Philadelphia Inquirer - November 6, 1980

Green will sign today to manage Phillies in 1981


Compiled by The Inquirer Staff


Dallas Green will sign a one-year contract today to manage the Phillies in 1981.


The announcement will come at a 9 a.m. press conference, shortly before Green boards a plane for the instructional league in Florida.


Green had repeatedly indicated that he did not want to return as the field boss and said yesterday he might ask for a $150,000 salary to relent. Phils owner Ruly Carpenter has coaxed Green to manage another season, but terms were not immediately available.


One player, outfielder Bake McBride, has said he does not want to come back if Green manages again.



Green reportedly is in line to succeed Paul Owens as the Phils' vice president and player personnel director when Owens retires. 

Up for grabs


Series heroes McGraw, Unser in free-agent draft


From Staff and Wire Reports


Tug McGraw told New York what it could do with the Phillies' World Series championship. Most of the Phillies' official family smiled.


Yesterday, the relief pitcher in effect told the Phillies what they could do with their salary offer and, to reinforce his feelings, declared himself eligible for the free-agent reentry draft. Nobody laughed.


"I have entered the free-agent draft as of this afternoon," McGraw said. "My request to the Phillies was this: My contribution to the first world championship in 97 years was equal to that of any person or player on that team. I want to be in the norm with the salaries of these players. To date, the Phillies have declined to make me a proposal of salary comparable to those salary levels of the other key players of the team. I didn't want this, but at this point there was no other choice."


Phillies personnel director Paul Owens would make no comment on McGraw's statement. He said he didn't plan to negotiate with anyone through the media.


That, ostensibly, also meant no comment on Del Unser, who also opted for free agency yesterday, the same day pitcher Larry Christenson signed a one-year contract, keeping his name off the list.


Last night's midnight deadline – 15 days after the end of the World Series – was merely to declare for the Nov. 13 draft. Players who filed still can sign with their teams until Monday, three days before the draft takes place.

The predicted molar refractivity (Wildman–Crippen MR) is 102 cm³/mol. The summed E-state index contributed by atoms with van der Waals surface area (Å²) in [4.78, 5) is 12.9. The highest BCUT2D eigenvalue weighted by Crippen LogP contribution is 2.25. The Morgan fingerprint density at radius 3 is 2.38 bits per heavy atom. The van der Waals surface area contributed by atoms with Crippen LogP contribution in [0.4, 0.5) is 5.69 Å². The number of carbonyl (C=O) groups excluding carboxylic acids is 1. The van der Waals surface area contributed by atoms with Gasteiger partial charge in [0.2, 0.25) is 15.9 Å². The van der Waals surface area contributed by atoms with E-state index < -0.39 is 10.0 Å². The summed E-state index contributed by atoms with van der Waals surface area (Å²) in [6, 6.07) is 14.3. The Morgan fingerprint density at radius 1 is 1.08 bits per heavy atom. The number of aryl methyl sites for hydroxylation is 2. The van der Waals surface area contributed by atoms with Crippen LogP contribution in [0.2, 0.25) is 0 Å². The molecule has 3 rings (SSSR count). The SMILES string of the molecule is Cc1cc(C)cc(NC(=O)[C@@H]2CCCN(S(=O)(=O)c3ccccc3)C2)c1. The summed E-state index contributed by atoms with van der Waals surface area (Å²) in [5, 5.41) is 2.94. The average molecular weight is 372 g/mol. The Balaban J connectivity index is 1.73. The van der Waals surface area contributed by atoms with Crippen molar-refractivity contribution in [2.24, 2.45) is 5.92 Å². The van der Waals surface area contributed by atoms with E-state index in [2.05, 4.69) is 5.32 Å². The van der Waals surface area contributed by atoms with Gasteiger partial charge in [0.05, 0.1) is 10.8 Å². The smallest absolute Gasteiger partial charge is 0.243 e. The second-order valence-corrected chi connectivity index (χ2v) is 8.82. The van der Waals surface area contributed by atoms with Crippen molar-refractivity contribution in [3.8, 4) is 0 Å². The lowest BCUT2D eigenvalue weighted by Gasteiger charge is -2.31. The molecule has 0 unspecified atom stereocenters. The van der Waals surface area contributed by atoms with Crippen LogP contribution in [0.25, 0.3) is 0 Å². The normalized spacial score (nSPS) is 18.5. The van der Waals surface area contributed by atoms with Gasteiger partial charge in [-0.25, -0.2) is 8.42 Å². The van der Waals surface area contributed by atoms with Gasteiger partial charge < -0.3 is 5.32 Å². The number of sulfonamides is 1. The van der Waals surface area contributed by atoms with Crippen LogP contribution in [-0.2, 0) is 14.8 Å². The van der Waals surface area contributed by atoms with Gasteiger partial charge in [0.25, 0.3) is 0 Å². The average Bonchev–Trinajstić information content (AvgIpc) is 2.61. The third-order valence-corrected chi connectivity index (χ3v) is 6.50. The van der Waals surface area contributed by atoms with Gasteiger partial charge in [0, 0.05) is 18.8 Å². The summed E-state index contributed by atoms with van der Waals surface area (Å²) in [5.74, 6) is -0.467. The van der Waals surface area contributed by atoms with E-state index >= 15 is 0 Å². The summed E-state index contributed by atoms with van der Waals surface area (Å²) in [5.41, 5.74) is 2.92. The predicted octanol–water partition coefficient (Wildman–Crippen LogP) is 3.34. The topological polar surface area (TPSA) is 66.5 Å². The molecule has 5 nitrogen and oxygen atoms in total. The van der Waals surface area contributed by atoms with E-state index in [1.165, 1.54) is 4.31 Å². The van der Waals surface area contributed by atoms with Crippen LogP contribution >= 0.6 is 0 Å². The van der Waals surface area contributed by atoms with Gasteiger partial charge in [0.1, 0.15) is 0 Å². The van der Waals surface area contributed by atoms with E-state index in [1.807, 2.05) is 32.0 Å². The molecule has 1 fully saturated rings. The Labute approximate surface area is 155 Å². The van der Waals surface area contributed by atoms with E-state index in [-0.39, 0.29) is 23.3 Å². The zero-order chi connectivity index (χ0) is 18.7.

Owens will discuss terms again with McGraw and his agent, Phil McLaughlin, tomorrow.


McGraw apparently would prefer to remain with the Phils, just as Dodgers outfielder Dusty Baker, who declared for the draft Tuesday, would like to stay with Los Angeles. Because of that, Baker encouraged the Dodgers to retain his negotiating rights, and McGraw hopes that the Phillies will do the same with him. Teams routinely may opt for such rights at the conclusion of the reentry draft.


McGraw finished the regular season with a 5-4 record, a 1.47 earned run average and 20 saves. He then appeared in nine of the Phillies' 11 postseason games, collecting two saves in the National League playoff series and a victory and two saves in the World Series. He was the winning pitcher in the Phillies' come-from-behind victory in the tide-turning fifth game of the World Series, and he pitched the last two innings of the deciding sixth game.


Unser batted only .264 during the regular season, but he batted .400 in the playoffs and .500 in the World Series, picking up key hits as a pinch-hitter.


Also declaring for the draft yesterday was outfielder Steve Braun of the Toronto Blue Jays.


Only one other player, Texas pitcher Charlie Hough, was eligible to join the free-agent list, but the knuckle-baller reportedly was close to signing a contract with the Rangers.


Of the 52 players eligible for the draft, only one – Montreal Expos first baseman Willie Montanez – carries no amateur-draft compensation requirement for the team signing him. That's because Montanez signed his current contract before Aug. 9, 1976, when the current basic agreement, including its free-agent provisions, took effect.



Two other players not in next week's draft could wind up as free agents anyway. Pitcher Doyle Alexander of the Atlanta Braves and in-fielder Jack Brohamer of the Cleveland Indians have exercised their contract rights to demand trades and, if they are not dealt by March 15, can declare themselves free agents.